Document Detail

Electrophysiologic deterioration after one-minute fibrillation increases relative biphasic defibrillation efficacy.
MedLine Citation:
PMID:  10868738     Owner:  NLM     Status:  MEDLINE    
INTRODUCTION: The probability of survival decreases to 70% after 2 minutes of ventricular fibrillation. Biphasic shocks are more effective than monophasic shocks in terminating short-duration (<30 sec) ventricular fibrillation. We tested the hypotheses that developing ischemia changes the electrophysiologic characteristics of fibrillation and that the relative efficacy of biphasic shocks increases as electrophysiologic characteristics deteriorate. METHODS AND RESULTS: Monophasic (12 msec) and biphasic (6/6 msec) shocks (1 to 4 A) were tested in random order in isolated rabbit hearts after 1-minute ischemic fibrillation. Monophasic action potentials showed only a sporadic occurrence of electrical diastole after 5 seconds of fibrillation (24% of action potentials in the right ventricle and 18% in the left ventricle). After 60 seconds of fibrillation, diastole (17.83+/-1.14 msec in the right ventricle and 21.52+/-1.16 msec in the left ventricle) appeared after almost every action potential (P < 0.0001 compared with 5 sec), despite a lack of change in fibrillation cycle length and dominant frequency. Monophasic I50 was 2.89 A, and biphasic I50 was 1.4 A (77% reduction in energy). Normalized curve width decreased 28%. Retrospective analysis showed that shocks delivered early in the fibrillation action potential had a greater probability of succeeding (89%) than shocks delivered late (30%; P < 0.001). CONCLUSION: After 1-minute ischemic fibrillation, diastolic intervals occur during fibrillation. Therefore, defibrillation shocks have an approximately 29% probability of interacting with the fibrillation action potential during diastole. At this time, biphasic shocks produced a more deterministic defibrillation threshold and became even more efficacious (I50 B/M = 0.48) than at short fibrillation durations (I50 B/M = 0.7).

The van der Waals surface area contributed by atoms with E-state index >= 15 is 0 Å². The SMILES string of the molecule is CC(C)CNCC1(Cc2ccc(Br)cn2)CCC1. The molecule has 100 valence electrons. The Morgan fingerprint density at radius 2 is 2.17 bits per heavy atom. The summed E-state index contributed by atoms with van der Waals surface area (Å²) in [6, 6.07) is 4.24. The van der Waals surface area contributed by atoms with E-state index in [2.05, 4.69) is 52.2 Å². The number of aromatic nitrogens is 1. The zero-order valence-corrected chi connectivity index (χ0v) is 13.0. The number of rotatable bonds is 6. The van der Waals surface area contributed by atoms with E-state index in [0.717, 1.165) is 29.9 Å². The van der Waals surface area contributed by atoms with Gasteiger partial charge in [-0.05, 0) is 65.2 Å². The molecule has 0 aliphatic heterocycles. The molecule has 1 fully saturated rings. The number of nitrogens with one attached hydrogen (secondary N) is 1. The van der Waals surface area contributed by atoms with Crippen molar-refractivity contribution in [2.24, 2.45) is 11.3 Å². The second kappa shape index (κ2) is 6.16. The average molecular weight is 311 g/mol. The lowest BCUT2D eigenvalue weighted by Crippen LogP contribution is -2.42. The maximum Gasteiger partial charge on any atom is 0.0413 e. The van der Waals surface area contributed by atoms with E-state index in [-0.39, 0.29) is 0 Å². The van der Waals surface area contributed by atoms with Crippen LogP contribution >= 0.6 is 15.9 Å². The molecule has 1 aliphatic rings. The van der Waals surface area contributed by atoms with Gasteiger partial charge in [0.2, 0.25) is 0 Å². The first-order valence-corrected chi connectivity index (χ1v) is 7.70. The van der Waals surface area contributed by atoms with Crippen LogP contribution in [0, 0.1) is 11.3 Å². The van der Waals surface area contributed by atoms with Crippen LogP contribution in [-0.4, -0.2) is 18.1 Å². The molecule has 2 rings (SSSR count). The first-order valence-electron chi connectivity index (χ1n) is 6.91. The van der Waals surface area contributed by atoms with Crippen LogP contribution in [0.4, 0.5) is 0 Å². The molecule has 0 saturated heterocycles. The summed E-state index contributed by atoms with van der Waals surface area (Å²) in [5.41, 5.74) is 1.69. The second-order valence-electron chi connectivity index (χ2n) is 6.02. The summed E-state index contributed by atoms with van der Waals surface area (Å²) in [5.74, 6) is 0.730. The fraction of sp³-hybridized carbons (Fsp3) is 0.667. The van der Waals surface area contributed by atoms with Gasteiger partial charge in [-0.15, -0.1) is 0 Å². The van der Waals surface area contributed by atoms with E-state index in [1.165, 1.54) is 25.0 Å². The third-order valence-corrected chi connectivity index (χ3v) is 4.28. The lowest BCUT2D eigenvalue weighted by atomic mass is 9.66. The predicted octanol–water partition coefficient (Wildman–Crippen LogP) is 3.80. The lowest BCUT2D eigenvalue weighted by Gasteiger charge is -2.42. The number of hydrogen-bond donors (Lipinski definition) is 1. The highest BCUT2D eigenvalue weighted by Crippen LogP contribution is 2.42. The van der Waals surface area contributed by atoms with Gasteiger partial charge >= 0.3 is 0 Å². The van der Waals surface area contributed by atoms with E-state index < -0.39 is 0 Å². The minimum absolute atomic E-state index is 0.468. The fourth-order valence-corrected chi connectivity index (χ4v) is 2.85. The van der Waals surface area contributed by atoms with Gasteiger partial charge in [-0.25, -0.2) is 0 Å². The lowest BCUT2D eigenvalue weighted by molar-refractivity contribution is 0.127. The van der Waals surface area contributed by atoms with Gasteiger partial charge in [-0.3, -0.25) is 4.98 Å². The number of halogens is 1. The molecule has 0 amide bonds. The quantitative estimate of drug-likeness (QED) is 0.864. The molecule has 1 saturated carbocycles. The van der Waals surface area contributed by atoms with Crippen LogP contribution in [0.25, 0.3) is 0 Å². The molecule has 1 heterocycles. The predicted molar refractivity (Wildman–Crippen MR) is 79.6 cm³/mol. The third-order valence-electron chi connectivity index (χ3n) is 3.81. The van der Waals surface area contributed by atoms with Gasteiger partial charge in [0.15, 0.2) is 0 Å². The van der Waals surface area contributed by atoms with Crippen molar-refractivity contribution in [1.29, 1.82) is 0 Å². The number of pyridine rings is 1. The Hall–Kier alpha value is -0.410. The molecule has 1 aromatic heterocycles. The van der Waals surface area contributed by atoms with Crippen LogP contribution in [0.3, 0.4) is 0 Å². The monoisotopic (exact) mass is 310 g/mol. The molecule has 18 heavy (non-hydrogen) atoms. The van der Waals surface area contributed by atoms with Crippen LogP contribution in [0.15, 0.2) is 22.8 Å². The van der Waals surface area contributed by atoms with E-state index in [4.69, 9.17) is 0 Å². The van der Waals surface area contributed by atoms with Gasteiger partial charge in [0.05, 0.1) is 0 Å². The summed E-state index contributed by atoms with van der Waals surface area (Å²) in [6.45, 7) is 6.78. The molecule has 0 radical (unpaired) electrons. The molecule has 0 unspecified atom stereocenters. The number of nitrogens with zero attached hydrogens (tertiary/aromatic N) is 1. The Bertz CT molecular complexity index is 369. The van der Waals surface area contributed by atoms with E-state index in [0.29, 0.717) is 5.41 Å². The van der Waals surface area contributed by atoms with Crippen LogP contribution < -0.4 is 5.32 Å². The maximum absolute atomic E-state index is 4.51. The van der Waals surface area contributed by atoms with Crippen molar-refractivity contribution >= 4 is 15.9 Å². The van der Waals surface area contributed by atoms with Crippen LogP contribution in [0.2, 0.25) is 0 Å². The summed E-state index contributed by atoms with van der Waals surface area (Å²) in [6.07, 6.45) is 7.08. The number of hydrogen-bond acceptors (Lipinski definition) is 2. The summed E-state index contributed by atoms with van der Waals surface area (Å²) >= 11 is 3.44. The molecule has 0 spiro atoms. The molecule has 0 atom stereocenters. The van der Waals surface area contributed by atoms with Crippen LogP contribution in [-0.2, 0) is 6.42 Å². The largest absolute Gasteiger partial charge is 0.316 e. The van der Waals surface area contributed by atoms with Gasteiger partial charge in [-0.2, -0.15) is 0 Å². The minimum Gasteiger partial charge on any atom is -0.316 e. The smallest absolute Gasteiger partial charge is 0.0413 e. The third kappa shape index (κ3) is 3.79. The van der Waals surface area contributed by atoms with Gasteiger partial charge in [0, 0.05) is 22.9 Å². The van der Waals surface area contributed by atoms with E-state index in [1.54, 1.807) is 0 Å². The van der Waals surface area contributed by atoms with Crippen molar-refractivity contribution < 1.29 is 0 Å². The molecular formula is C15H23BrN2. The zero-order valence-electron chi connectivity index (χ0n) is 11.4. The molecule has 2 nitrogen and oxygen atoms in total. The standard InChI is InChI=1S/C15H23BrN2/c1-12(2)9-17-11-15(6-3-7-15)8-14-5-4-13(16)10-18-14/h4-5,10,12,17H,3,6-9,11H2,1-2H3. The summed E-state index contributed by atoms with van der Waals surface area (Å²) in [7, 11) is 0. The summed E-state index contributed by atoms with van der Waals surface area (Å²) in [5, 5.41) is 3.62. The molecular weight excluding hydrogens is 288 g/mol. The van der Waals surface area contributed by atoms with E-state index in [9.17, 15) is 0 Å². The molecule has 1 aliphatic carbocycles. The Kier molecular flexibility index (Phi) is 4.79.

O H Tovar; J L Jones
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Publication Detail:
Type:  In Vitro; Journal Article; Research Support, U.S. Gov't, P.H.S.    
Journal Detail:
Title:  Journal of cardiovascular electrophysiology     Volume:  11     ISSN:  1045-3873     ISO Abbreviation:  J. Cardiovasc. Electrophysiol.     Publication Date:  2000 Jun 
Date Detail:
Created Date:  2000-10-19     Completed Date:  2000-10-19     Revised Date:  2007-11-14    
Medline Journal Info:
Nlm Unique ID:  9010756     Medline TA:  J Cardiovasc Electrophysiol     Country:  UNITED STATES    
Other Details:
Languages:  eng     Pagination:  645-51     Citation Subset:  IM    
Department of Physiology and Biophysics, Georgetown University, Washington, DC, USA.
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MeSH Terms
Electric Countershock / standards*
Myocardial Ischemia / etiology,  physiopathology
Time Factors
Ventricular Fibrillation / complications,  physiopathology*,  therapy*
Grant Support

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